5. 5. Save the Zip Now we have the content reference we can write our zip file to it. This is done by creating a BLOB or Binary Large Object. The blob can then be passes to our zip library via a stream. The advantage of using BLOB’s is we’re no longer tied to a file system. We could for instance use Microsoft Azure or Amazon S3 Storage. var blob = blobFactory.CreateBlob(report.BinaryDataContainer, ".zip"); var stream = blob.OpenWrite(); loanZip.Save(stream); The final step is to associate the saved Blob with our zip content and then save publish. Finally, I’m return a message to say the reports has been created and included a URL. newReport.BinaryData = blob; var reference = contentRepository.Save(newReport, SaveAction.Publish); return $"Report Completed <a href='{urlResolver.GetUrl(reference)}'>Usage Report</a>"; My finial code does differ slightly, for instance I’ve introduced some feature, like name the report by date and replace previous versions. However these changes don’t alter anything fundamental, but fill free to check out my code at bit.ly/1PiwIIi
  6. 6. Update Nuspec The next setup is add the additional dependencies, into the package.nuspec, for JSON.Net and DotNetZip. <dependencies> <group targetFramework="net40 <dependency id="Newtonsoft.Json" version="[6.0.1,8)" /> <dependency id="DotNetZip" version="[, 2)"/> <dependency id="log4net" version="1.2.10" /> <dependency id="EPiServer.CMS.Core" version="[7.6,9)" /> </group> </dependencies> While this step isn’t strictly necessary as we know the EPiServer use these packages, it’s good practise to included them. As it’s possible that in future release they may be replaced. Update this package, is a simple as it’s versioned, however it’s vital to check against the different version of EPiServer. As major release will introduce breaking changes.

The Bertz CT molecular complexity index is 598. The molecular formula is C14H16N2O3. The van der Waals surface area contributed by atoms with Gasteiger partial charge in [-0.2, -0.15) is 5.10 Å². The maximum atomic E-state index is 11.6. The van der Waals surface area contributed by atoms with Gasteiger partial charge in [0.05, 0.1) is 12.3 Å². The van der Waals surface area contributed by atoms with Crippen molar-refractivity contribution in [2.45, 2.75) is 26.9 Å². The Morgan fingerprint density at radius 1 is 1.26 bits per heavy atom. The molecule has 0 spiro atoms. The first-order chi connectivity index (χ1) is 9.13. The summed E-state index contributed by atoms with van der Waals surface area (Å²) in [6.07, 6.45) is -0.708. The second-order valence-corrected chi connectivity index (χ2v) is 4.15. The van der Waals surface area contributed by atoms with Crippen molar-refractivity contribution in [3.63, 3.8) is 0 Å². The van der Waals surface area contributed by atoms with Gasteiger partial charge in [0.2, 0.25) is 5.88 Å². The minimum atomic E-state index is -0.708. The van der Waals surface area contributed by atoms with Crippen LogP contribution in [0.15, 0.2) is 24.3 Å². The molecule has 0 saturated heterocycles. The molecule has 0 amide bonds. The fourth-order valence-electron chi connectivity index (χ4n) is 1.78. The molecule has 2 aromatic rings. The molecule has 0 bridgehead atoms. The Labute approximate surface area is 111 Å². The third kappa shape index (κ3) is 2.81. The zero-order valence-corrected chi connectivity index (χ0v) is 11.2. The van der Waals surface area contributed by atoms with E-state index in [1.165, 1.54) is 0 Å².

7. 7. Run Job Manually Currently I’m running version 8, but compiling against version 7.6, so this is a real test. So all I need to do is run this Job it manual. This is possible via the admin screen. Unfortunately, I’m seeing a error. Which after some research I’ve found is due to changes to the IContentRepository in version 8. The change was to replace the ILanguageSelector with a CultureInfo as the methods for selecting the preferred language branch.
  8. 8. Fix Error The solution is simple to release multiple packages targeting at the different versions of EPiServer. First I’ll create a new branch for each version I require. Then update the EPiServer to packge, whilst not forgetting to update the nuspec as well. PM> Update-Package EPiServer.CMS.UI.Core -Version 8.0.0
  9. 9. Conclusion Scheduled Jobs are the first resort for any long running or repeating tasks. With full access to EPiServer like page, blocks and files. Alternatively, you can use execute other services like email or even micro services. Finally, you have fine grain control over when this Job executes from seconds to years. Next I’ll be bringing this series of entries to a close buy creating something useful with the JSON. Additional Resources http://world.episerver.com/Documentation/Items/Developers-Guide/EPiServer- CMS/75/Scheduled-jobs/Scheduled-jobs/ http://world.episerver.com/documentation/Items/Developers-Guide/EPiServer- CMS/8/BLOB-providers/BLOB-storage-and-BLOB-providers/ http://tedgustaf.com/blog/2008/8/create-a-scheduled-job-in-episerver/